Automotive Digital Marketing

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Dealership compliance concerns have traditionally focused primarily on the sales and finance processes. However, the unprecedented growth of digital marketing, social media, and online reputation management has invited new regulations and created additional legal challenges for dealers to contend with. Following are six areas that dealers should pay close attention to in 2013:

Advertising Online - Internet advertising may be handled by any number of people in the dealership, such as a used car manager, internet manager, marketing director or perhaps an outside vendor. The Federal Trade Commission (FTC) and state regulators have been taking a much more aggressive stance in examining and challenging internet advertising. It’s vital that anyone who is responsible for writing and posting advertisements online be well aware of state and federal advertising regulations.

A particular area of concern is social media. Despite the fact that social networking tends to be a low-keyed, casual type of communication, advertising regulations still apply. For instance, if inventory is posted or prices/payments are quoted on a social media site, it’s likely that the posts will be deemed to be advertisements and will be subject to disclosure and truth in advertising regulations. A good rule of thumb is to have any information that could possibly be construed as advertising reviewed by upper management or a qualified professional before it is posted online. Remember, advertising violations can be easy for regulators to identify and difficult to defend against.

Online Reviews - The FTC’s updated Endorsement and Advertising Guidelines require companies to ensure that their posts are completely accurate and not misleading, and planting or allowing fake reviews is a violation. Reviewers must never endorse a product or service that they have not used personally or create any other form of false endorsement.

Dealers may also face liability if employees or vendors use social media to comment on the company’s services or products without disclosing the employment or business relationship. The FTC has indicated that companies are fully responsible and liable for all inappropriate actions of their employees and their vendors.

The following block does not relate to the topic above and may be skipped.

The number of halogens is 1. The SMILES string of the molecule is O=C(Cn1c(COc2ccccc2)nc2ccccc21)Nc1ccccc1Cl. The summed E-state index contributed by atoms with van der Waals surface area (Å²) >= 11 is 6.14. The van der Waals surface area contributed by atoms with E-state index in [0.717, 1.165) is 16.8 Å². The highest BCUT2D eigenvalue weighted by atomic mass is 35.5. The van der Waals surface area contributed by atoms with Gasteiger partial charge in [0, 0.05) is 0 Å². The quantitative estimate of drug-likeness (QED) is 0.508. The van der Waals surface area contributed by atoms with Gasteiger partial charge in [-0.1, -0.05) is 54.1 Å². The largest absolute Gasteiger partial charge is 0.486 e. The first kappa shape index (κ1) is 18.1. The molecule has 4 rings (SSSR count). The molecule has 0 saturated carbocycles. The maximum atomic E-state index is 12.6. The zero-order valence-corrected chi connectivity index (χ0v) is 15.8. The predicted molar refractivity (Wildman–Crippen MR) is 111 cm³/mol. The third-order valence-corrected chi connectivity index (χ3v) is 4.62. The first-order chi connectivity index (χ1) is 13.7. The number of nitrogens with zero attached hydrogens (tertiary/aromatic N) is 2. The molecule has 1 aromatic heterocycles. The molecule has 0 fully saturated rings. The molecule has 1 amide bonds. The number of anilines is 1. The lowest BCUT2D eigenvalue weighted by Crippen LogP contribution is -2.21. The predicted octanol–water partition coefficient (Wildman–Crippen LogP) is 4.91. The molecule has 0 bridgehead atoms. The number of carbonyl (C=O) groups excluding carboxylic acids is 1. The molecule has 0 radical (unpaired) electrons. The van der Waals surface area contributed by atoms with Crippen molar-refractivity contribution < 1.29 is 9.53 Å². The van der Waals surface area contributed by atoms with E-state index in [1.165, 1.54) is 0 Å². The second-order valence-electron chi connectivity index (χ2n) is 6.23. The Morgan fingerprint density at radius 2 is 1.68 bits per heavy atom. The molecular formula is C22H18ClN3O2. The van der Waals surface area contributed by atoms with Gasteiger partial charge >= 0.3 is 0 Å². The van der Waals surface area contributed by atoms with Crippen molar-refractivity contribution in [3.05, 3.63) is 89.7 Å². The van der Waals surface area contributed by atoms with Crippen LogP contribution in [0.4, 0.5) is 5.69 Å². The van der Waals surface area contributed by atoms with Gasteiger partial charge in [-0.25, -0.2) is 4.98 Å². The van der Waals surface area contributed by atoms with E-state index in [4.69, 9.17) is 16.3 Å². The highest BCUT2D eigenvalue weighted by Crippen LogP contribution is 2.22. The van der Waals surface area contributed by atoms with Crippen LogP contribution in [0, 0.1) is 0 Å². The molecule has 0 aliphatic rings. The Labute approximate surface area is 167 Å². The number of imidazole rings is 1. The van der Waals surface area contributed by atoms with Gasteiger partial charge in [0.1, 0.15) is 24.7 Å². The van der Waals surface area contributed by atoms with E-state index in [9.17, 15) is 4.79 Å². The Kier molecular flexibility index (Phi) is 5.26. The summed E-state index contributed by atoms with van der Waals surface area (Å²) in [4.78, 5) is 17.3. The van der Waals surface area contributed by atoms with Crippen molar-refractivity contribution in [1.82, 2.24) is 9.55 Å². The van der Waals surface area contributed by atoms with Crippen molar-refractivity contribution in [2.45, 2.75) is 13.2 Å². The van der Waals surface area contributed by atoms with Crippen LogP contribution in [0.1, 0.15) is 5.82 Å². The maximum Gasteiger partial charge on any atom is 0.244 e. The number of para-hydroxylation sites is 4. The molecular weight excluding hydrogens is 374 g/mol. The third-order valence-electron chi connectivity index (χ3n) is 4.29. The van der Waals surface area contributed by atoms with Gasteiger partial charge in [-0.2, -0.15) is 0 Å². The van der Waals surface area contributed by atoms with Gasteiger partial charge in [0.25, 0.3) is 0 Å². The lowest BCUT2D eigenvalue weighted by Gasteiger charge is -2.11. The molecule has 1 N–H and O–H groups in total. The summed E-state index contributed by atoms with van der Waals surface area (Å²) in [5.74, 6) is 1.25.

Regulations also require that any reviewer provided with any form of compensation for posting a review must fully disclose the source and nature of any compensation received. So, if a dealer gives away free oil changes or gas cards for reviews and the reviewers fail to disclose their compensation, the dealership may face liability.

Social Media Policies - Social media applications have soared in popularity and it’s important that dealers control the information that’s coming out of their business. Policies and procedures should be put in place to spell out how employees are expected to conduct themselves within social media.  A social media policy can help take the guesswork out of what is appropriate for employees to post about a company to their social networks.

In addition, there are a number of legal considerations that every company should be aware of when establishing their social media policies and procedures, such as social media use in employment decisions; potential overtime claims; harassment, discrimination and defamation claims; and copyright and privacy issues. Beyond legal risks, employees can harm a company’s reputation by disseminating controversial or inappropriate comments.

Contests and Sweepstakes - Sweepstakes, contests, and giveaways have become increasingly popular among dealerships, especially on sites such as Facebook. These promotions can be a great way to get word out about your company, increase your social media presence and develop leads. However, entry into a poorly considered sweepstakes or contest can be a trap for the unwary dealer. These promotions are governed by a variety of federal and state laws as well as social networking sites’ terms of service. Failure to follow pertinent statutes and regulations regarding promotions can lead to government inquiries, civil enforcement actions, adverse publicity, and even criminal penalties.

Text Message Marketing - A recent high-profile lawsuit involving a large dealer group that allegedly failed to honor text message opt-out requests ended in a $2.5 million settlement. Text messaging is subject to a number of federal and state restrictions and the rules are extremely confusing. These regulations can be much more difficult to deal with than telemarketing or email regulations - primarily because many consumers are charged for text messages and the government feels that they should be afforded additional protection against unwanted solicitations. It’s wise to always consult knowledgeable legal counsel before launching a text marketing campaign.